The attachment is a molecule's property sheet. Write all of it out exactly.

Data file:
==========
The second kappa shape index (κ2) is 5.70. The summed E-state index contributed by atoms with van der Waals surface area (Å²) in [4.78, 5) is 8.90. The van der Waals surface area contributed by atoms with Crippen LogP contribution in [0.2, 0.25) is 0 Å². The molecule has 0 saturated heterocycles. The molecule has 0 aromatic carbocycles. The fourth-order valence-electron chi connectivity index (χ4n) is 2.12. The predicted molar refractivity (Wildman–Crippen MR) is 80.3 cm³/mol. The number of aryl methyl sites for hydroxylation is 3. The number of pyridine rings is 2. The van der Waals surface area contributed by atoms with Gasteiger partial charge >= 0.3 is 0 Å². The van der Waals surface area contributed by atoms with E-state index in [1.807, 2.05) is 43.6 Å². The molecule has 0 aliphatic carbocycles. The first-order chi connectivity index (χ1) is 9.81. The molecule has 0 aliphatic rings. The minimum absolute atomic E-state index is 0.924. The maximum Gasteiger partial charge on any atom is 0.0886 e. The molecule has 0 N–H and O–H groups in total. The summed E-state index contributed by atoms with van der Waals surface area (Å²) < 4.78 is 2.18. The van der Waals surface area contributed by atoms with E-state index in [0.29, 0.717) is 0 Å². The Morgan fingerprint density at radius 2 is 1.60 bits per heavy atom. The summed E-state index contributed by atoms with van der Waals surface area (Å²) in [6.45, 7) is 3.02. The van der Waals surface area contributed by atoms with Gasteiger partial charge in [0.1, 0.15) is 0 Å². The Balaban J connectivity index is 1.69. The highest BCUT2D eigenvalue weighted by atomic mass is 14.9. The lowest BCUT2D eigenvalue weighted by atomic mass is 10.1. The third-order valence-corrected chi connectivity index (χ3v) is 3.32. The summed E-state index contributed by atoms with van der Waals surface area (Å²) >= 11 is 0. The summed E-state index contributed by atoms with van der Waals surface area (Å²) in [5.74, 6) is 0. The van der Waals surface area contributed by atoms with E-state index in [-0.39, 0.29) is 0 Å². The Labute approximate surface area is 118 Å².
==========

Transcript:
The second kappa shape index (κ2) is 5.70. The summed E-state index contributed by atoms with van der Waals surface area (Å²) in [4.78, 5) is 8.90. The van der Waals surface area contributed by atoms with Crippen LogP contribution in [0.2, 0.25) is 0 Å². The molecule has 0 saturated heterocycles. The molecule has 0 aromatic carbocycles. The fourth-order valence-electron chi connectivity index (χ4n) is 2.12. The predicted molar refractivity (Wildman–Crippen MR) is 80.3 cm³/mol. The number of aryl methyl sites for hydroxylation is 3. The number of pyridine rings is 2. The van der Waals surface area contributed by atoms with Gasteiger partial charge >= 0.3 is 0 Å². The van der Waals surface area contributed by atoms with E-state index in [1.807, 2.05) is 43.6 Å². The molecule has 0 aliphatic carbocycles. The first-order chi connectivity index (χ1) is 9.81. The molecule has 0 aliphatic rings. The minimum absolute atomic E-state index is 0.924. The maximum Gasteiger partial charge on any atom is 0.0886 e. The molecule has 0 N–H and O–H groups in total. The summed E-state index contributed by atoms with van der Waals surface area (Å²) < 4.78 is 2.18. The van der Waals surface area contributed by atoms with E-state index in [0.29, 0.717) is 0 Å². The Morgan fingerprint density at radius 2 is 1.60 bits per heavy atom. The summed E-state index contributed by atoms with van der Waals surface area (Å²) in [6.45, 7) is 3.02. The van der Waals surface area contributed by atoms with Gasteiger partial charge in [0.1, 0.15) is 0 Å². The Balaban J connectivity index is 1.69. The highest BCUT2D eigenvalue weighted by atomic mass is 14.9. The lowest BCUT2D eigenvalue weighted by atomic mass is 10.1. The third-order valence-corrected chi connectivity index (χ3v) is 3.32. The summed E-state index contributed by atoms with van der Waals surface area (Å²) >= 11 is 0. The summed E-state index contributed by atoms with van der Waals surface area (Å²) in [5.74, 6) is 0. The van der Waals surface area contributed by atoms with E-state index in [-0.39, 0.29) is 0 Å². The Labute approximate surface area is 118 Å².